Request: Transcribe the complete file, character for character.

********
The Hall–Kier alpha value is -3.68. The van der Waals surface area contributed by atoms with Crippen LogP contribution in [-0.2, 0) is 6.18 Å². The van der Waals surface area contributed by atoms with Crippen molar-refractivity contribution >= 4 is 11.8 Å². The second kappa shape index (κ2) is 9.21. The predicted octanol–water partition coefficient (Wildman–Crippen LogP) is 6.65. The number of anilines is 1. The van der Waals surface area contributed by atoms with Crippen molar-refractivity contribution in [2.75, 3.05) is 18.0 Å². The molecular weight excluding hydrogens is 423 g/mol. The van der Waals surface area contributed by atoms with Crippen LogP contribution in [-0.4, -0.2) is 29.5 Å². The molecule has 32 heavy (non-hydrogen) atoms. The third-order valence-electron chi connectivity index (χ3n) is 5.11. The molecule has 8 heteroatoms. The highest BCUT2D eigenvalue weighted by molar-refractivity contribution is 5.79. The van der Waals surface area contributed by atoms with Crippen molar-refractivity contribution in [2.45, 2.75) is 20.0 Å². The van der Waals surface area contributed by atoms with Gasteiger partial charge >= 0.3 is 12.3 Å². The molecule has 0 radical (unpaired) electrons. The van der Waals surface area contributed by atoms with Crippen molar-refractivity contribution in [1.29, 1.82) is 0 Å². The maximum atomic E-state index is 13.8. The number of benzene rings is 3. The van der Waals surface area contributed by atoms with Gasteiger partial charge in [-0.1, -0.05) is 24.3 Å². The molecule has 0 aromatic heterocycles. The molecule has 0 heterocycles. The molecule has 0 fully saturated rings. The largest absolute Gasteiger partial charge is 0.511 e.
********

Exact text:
The Hall–Kier alpha value is -3.68. The van der Waals surface area contributed by atoms with Crippen LogP contribution in [-0.2, 0) is 6.18 Å². The van der Waals surface area contributed by atoms with Crippen molar-refractivity contribution >= 4 is 11.8 Å². The second kappa shape index (κ2) is 9.21. The predicted octanol–water partition coefficient (Wildman–Crippen LogP) is 6.65. The number of anilines is 1. The van der Waals surface area contributed by atoms with Crippen molar-refractivity contribution in [2.75, 3.05) is 18.0 Å². The molecular weight excluding hydrogens is 423 g/mol. The van der Waals surface area contributed by atoms with Crippen LogP contribution in [-0.4, -0.2) is 29.5 Å². The molecule has 32 heavy (non-hydrogen) atoms. The third-order valence-electron chi connectivity index (χ3n) is 5.11. The molecule has 8 heteroatoms. The highest BCUT2D eigenvalue weighted by molar-refractivity contribution is 5.79. The van der Waals surface area contributed by atoms with Crippen molar-refractivity contribution in [2.45, 2.75) is 20.0 Å². The van der Waals surface area contributed by atoms with Gasteiger partial charge >= 0.3 is 12.3 Å². The molecule has 0 radical (unpaired) electrons. The van der Waals surface area contributed by atoms with Crippen molar-refractivity contribution in [1.29, 1.82) is 0 Å². The maximum atomic E-state index is 13.8. The number of benzene rings is 3. The van der Waals surface area contributed by atoms with Gasteiger partial charge in [-0.1, -0.05) is 24.3 Å². The molecule has 0 aromatic heterocycles. The molecule has 0 heterocycles. The molecule has 0 fully saturated rings. The largest absolute Gasteiger partial charge is 0.511 e.